6 Karl Marx [RESOLUTION ON CHANGING THE PLACE OF THE INTERNATIONAL'S CONGRESS IN 1868] 4 1. Considering, that the Belgian Parliament has just prolon gated for three years the law by which every foreigner may be expelled [from] the country by the Belgian executive govern ment5; 2. that the dignity of the I. W. Association is incompatible with the meeting of the Congress at a place where they would be at the mercy of the local police; 3. that Article 3 of the Rules of the I.W.A.a provides that the General Council may, in case of need, change the place of meeting of the Congress; the General Council resolves that the Congress of the I.W.A. do assemble in London on the 5th of September, 1868. Introduced at the General Council meet- Reproduced from the Minute ing of June 2, 1868 Book of the General Council First published in The Bee-Hive News paper, No. 347, June 6, 1868 a Rules of the International Working Men's Association. Founded September 28th, 1864, London , p. 4.— Ed. .
7 Karl Marx [RESOLUTION OF THE GENERAL COUNCIL ON FÉLIX PYAT'S PROVOCATIVE BEHAVIOUR]6 Resolved. That the General Council of the I.W.A. repudiates all responsibility for the address3 delivered at the public meeting in Cleveland Hall by Félix Pyat, who is in no way connected with the Association. Adopted by the General Council on Reproduced from the Minute July 7, 1868 Book of the General Council First published in French in La Liberté, No. 55, July 12, 1868 a L'Espiègle, No. 25, July 5, 1868.— Ed. .
Karl Marx [DECLARATION OF THE GENERAL COUNCIL CONCERNING THE BRITISH GOVERNMENT'S ATTITUDE TOWARDS TSARIST RUSSIA]7 The Council of the I. W. Association denounces the last manifestation of the subserviency to Russia of the British Government by suppressing the adjective "Polish" before the word "refugees" in the budget one month after the Russian Government had by an ukase3 suppressed the name of Poland. Adopted by the General Council on Reproduced from the Minute July 14, 1868 Book of the General Council First published in The Bee-Hive, No. 352, July 18, 1868 a Marx means Alexander II's ukase of February 29, 1868 abolishing the Government Commission for Home Affairs in the Kingdom of Poland and the additional rules to the Regulations on the Gubernia and Uyezd Administration in the Gubernias in the Kingdom of Poland approved by His Majesty on December 19 (31), 1866.— Ed. .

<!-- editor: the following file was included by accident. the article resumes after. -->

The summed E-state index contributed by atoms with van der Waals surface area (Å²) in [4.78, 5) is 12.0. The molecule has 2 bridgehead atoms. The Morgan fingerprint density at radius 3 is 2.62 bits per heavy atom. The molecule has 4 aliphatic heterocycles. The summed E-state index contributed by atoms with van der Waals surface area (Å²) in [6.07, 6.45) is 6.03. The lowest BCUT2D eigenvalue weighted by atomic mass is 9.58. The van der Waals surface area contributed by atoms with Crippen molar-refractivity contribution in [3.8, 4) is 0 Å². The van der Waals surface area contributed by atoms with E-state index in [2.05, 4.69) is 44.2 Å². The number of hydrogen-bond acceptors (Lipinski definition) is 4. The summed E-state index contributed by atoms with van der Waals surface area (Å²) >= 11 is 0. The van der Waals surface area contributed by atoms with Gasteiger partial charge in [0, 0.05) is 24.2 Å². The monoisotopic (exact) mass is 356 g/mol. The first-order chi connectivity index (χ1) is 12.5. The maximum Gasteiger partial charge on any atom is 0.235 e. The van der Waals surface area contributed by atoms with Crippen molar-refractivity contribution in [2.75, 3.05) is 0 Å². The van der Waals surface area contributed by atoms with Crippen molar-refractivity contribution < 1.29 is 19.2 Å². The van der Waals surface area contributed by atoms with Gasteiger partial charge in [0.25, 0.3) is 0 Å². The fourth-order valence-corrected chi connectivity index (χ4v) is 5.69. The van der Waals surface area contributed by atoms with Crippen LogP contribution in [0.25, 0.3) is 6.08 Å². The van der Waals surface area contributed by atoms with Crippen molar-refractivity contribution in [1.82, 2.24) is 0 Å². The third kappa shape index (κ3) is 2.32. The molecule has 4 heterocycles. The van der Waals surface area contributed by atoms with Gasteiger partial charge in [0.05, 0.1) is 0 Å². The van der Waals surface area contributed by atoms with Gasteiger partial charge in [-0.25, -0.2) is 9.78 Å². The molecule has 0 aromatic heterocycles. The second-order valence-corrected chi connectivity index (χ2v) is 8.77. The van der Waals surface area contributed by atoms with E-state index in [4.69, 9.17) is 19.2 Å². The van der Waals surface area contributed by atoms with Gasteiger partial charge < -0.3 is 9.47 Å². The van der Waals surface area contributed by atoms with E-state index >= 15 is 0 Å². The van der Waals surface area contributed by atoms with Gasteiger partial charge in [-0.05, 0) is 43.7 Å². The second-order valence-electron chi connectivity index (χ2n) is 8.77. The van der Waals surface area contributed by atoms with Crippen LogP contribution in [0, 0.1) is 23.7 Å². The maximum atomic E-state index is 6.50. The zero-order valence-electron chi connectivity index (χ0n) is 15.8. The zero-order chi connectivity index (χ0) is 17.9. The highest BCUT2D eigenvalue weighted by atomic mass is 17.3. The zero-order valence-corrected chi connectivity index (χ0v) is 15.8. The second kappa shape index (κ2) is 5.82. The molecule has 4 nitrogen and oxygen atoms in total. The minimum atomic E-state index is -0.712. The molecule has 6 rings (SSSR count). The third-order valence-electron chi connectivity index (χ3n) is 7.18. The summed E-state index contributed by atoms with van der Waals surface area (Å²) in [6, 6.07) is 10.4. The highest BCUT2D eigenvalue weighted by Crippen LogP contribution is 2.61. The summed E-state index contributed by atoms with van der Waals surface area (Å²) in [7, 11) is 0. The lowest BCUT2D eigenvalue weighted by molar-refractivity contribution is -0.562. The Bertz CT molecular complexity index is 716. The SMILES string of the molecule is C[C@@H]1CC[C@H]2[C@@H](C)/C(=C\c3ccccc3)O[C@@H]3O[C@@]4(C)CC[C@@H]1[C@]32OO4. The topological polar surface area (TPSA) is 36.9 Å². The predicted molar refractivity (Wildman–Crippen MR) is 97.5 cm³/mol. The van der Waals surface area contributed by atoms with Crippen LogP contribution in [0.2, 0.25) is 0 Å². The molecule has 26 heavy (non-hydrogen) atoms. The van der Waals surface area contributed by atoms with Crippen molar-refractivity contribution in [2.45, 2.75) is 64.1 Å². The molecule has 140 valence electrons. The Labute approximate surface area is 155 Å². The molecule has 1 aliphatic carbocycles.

9 Karl Marx [DRAFT RESOLUTION ON THE CONSEQUENCES OF USING MACHINERY UNDER CAPITALISM PROPOSED BY THE GENERAL COUNCIL TO THE BRUSSELS CONGRESS]8 Resolved: that on the one side machinery has proved a most powerful instrument of despotism and extortion in the hands of the capitalist class; that on the other side the development of machinery creates the material conditions necessary for the superseding of the wages- system by a truly social system of production. Adopted by the General Council on Reproduced from the Minute August 11, 1868 Book of the General Council First published in French in a special supplement to Le Peuple Belge, No. 38, September 11, 1868 .
10 Karl Marx TO THE PRESIDENT AND EXECUTIVE COMMITTEE OF THE GENERAL ASSOCIATION OF GERMAN WORKERS 9 London, August 18, 1868 In order to conclude preparations for the Brussels Congress a meeting of the Executive Committee of the General Council of the International Working Men's AssociationI0 has been called for August 22, and a plenary session of the General Council for August 25. As I have been given the task of making reports on both days I find that I am unable to accept the invitation,3 by which I am greatly honoured, to attend the Congress of the General Association of German Workers in Hamburg. I am happy to see that the programme of your Congress0 lays down those points from which, in fact, any serious workers' movement must proceed: agitation for complete political freedom, regulation of the working day, and systematic international cooperation of the working class in the great, historical task which it has to accomplish for the whole of society. Good luck in your work! With democratic greetings Karl Marx First published in Der Social-Demokrat, Printed according to the news- No. 100, August 28, 1868 paper Published in English for the first time a J. B. Schweitzer, "An Herrn Carl Marx in London. Berlin, 6. Juli 1868", Der Social-Demokrat, No. 95, August 14, 1868.— Ed. b J. B. Schweitzer, "An die Mitglieder des Allgemeinen deutschen Arbeiter- Vereins", Der Social-Demokrat, No. 80, July 10, 1868.— Ed. .
11 Karl Marx [DRAFT RESOLUTION ON THE REDUCTION OF THE WORKING DAY PROPOSED BY THE GENERAL COUNCIL TO THE BRUSSELS CONGRESS]11 A resolution having been passed unanimously by the Congress of Geneva 1866 to this effect: "That the legal limitation of the working day is a preliminary condition indispensable for the ulterior social improvements,"3 the Council is of opinion that the time is now arrived when practical effect should be given to that resolution and that it has become the duty of all the branches to agitate that question practically in the different countries where the International Working Men's Association is established. Adopted by the General Council on Reproduced from the Minute August 25, 1868 Book of the General Council First published in The Bee-Hive, No. 359, August 29, 1868 a The International Working Men's Association. Resolutions of the Congress of Geneva, 1866, and the Congress of Brussels, 1868, London , pp. 4-5.— Ed. .